Not sure if my dear friend Anne Montgomery Cambria was the brains and energy behind the Old Navy White Jeans TV spot I recently saw, but the messaging definitely cut through! Typically, I find the Old Navy TV spots to be nothing short of cheeky, juvenile, and overall annoying, but this one stood out in a good way. A few reasons:
- The use of Boyz II Men as the celebrity talent was great, as it hit home with their target audience (assuming I am in the target as a late 20s/early 30s woman). The song choice instantly conjured a positive association (and fondly remember 7th grade), and made me look at the TV to see if it was the real Boyz II Men performing. It was ear-catching!
- The spot focused on a specific product, white jeans. After watching the spot, I knew that I could go to Old Navy and find an assortment of white jeans. They showcased multiple styles (skinny jeans, flare leg, kids) to convey the idea that regardless of your body type, there may be a cut you’re interested in. Instead of just a “summer styles are here” type messaging, I found the focus on one specific product to be wise and memorable.
- The price-point was clearly highlighted ($19 for women, $8 for girls). Especially for a seasonal product like white jeans, shoppers likely want to participate in the trend but not spend a fortune on this style. They can so easily get dirty and who knows if you’ll want the same pair next year. Again, very smart in my opinion to not only highlight the availability of the trend, but also display how affordably shoppers can get the product for at Old Navy.
Here it is. What do you think?
Using animation in email has become more common, and continues to catch my attention when used in a compelling way. I received two emails this week that made me stop to look based on the animation alone. I consider these effective at drawing my eye to specific part of the email. Had they not been animated, I likely would have spent less time digesting them.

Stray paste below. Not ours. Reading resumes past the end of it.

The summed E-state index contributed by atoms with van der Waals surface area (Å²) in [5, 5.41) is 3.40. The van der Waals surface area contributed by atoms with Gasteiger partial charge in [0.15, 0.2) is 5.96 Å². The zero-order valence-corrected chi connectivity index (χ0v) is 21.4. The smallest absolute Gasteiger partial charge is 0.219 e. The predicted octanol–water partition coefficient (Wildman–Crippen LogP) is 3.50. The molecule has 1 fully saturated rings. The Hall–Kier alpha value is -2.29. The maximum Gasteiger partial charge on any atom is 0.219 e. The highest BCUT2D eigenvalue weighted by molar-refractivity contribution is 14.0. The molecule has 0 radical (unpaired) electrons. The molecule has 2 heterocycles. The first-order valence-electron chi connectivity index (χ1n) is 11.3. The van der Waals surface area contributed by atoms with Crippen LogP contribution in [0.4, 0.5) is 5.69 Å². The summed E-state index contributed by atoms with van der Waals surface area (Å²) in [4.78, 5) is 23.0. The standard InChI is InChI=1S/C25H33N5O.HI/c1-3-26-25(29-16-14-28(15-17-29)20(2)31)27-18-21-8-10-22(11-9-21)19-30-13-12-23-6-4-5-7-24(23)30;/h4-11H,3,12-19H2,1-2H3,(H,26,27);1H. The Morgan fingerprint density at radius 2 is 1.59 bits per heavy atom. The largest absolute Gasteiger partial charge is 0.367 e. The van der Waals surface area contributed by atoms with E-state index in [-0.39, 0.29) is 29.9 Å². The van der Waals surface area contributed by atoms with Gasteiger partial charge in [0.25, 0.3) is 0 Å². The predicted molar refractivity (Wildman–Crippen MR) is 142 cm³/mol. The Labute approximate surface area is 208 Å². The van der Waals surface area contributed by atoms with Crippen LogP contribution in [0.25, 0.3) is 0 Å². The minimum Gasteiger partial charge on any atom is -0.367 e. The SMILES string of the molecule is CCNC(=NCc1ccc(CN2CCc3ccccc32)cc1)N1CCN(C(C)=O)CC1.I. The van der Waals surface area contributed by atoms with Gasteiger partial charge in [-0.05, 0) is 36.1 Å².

1) Piperlime – each shoe in this ‘wheel’ appears one by one, so it starts with nothing in the email and quickly fills up with a bunch of cute shoes in a counter-clockwise fashion. I quickly paid attention to each pair of shoes for a moment as it loaded, to see if any of the styles caught my eye. In this sense, the product was truly the hero and Piperlime was able to showcase multiple styles, have me consider them individually, and simultaneously realize that there were a LOT of options within this Dolce Vita sale.
2) Seamless – the hand pointing to the one-day 15% off discount moves in and back out on the left-hand side, leading my eye to pay attention to that specific area of the email and really hammering home the discount % as the focal area.
I believe these are two good examples of how companies helped the customer focus on a specific aspect of the email while using simple animation to make the email more unique, fun and memorable than just a basic image alone would have achieved.
Just ~4 days ago, I received a Google Offer for 20%-off a purchase of $50 or more at an American Apparel store. Once I clicked through and looked at americanapparel.com to see what types of children’s clothing they sell, I decided it may be worth my time to go to one of the physical stores in my neighborhood that day to check it out in person. I went ahead and claimed the Google Offer to use that day (basically once you claim the deal, you can show the cashier the claimed offer on your iphone to get the discount), but I didn’t ultimately redeem it. I did make a purchase while in the store, but it didn’t make the $50 spending threshold so I couldn’t use the Google Offer.
Today, I received the below email from American Apparel which I thought was incredibly clever, given the timing – since I had just interacted with the brand a few days prior.
subject: 20% Off Everything! Our Exclusive Deal for You.
A few conclusions:
1) I’m surprised that my interaction with the Google Offer email seemed to trigger this follow-up email from American Apparel (I didn’t realize Google would pass along the email addresses of those people that claimed the Google Offer). Seems this was the case though.
2) Props to American Apparel for using the information of who claimed the offer (expressing their interest) but didn’t redeem it as a way to target those individuals with an online offer as follow-up. Since I had interacted with their brand just a few days prior, this definitely felt relevant. While 20%-off isn’t a stellar offer, the email did get my attention and make me feel they were paying attention to my actions.
3) Even though the messaging didn’t quite apply to me (in my case, I actually DID find something I liked while in store, it just didn’t meet the spending threshold), I still found the timing of this follow-up offer impressive and that they mobilized quickly enough to target those who didn’t claim their Google Offer.